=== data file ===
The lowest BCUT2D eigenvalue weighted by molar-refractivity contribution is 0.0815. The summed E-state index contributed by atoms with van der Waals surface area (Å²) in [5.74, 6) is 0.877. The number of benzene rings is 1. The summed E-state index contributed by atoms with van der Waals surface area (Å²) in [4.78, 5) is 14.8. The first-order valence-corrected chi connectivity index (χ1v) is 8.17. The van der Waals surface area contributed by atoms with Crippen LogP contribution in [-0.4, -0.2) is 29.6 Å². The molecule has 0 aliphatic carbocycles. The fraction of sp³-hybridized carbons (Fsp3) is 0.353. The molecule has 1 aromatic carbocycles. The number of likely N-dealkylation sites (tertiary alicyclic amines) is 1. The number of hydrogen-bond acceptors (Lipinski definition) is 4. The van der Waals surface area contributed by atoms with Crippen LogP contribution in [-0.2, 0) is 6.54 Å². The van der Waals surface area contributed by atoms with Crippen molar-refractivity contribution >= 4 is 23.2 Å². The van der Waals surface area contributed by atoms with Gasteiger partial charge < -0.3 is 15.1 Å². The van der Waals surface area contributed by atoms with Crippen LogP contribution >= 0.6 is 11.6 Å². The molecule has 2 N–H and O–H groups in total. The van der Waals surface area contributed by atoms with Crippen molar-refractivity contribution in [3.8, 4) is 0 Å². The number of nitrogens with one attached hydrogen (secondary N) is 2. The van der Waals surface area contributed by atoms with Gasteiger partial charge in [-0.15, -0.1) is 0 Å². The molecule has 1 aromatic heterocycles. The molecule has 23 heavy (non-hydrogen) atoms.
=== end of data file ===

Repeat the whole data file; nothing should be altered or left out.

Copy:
The lowest BCUT2D eigenvalue weighted by molar-refractivity contribution is 0.0815. The summed E-state index contributed by atoms with van der Waals surface area (Å²) in [5.74, 6) is 0.877. The number of benzene rings is 1. The summed E-state index contributed by atoms with van der Waals surface area (Å²) in [4.78, 5) is 14.8. The first-order valence-corrected chi connectivity index (χ1v) is 8.17. The van der Waals surface area contributed by atoms with Crippen LogP contribution in [-0.4, -0.2) is 29.6 Å². The molecule has 0 aliphatic carbocycles. The fraction of sp³-hybridized carbons (Fsp3) is 0.353. The molecule has 1 aromatic carbocycles. The number of likely N-dealkylation sites (tertiary alicyclic amines) is 1. The number of hydrogen-bond acceptors (Lipinski definition) is 4. The van der Waals surface area contributed by atoms with Crippen LogP contribution in [-0.2, 0) is 6.54 Å². The van der Waals surface area contributed by atoms with Crippen molar-refractivity contribution >= 4 is 23.2 Å². The van der Waals surface area contributed by atoms with Gasteiger partial charge < -0.3 is 15.1 Å². The van der Waals surface area contributed by atoms with Crippen LogP contribution >= 0.6 is 11.6 Å². The molecule has 2 N–H and O–H groups in total. The van der Waals surface area contributed by atoms with Crippen molar-refractivity contribution in [3.8, 4) is 0 Å². The number of nitrogens with one attached hydrogen (secondary N) is 2. The van der Waals surface area contributed by atoms with Gasteiger partial charge in [-0.15, -0.1) is 0 Å². The molecule has 1 aromatic heterocycles. The molecule has 23 heavy (non-hydrogen) atoms.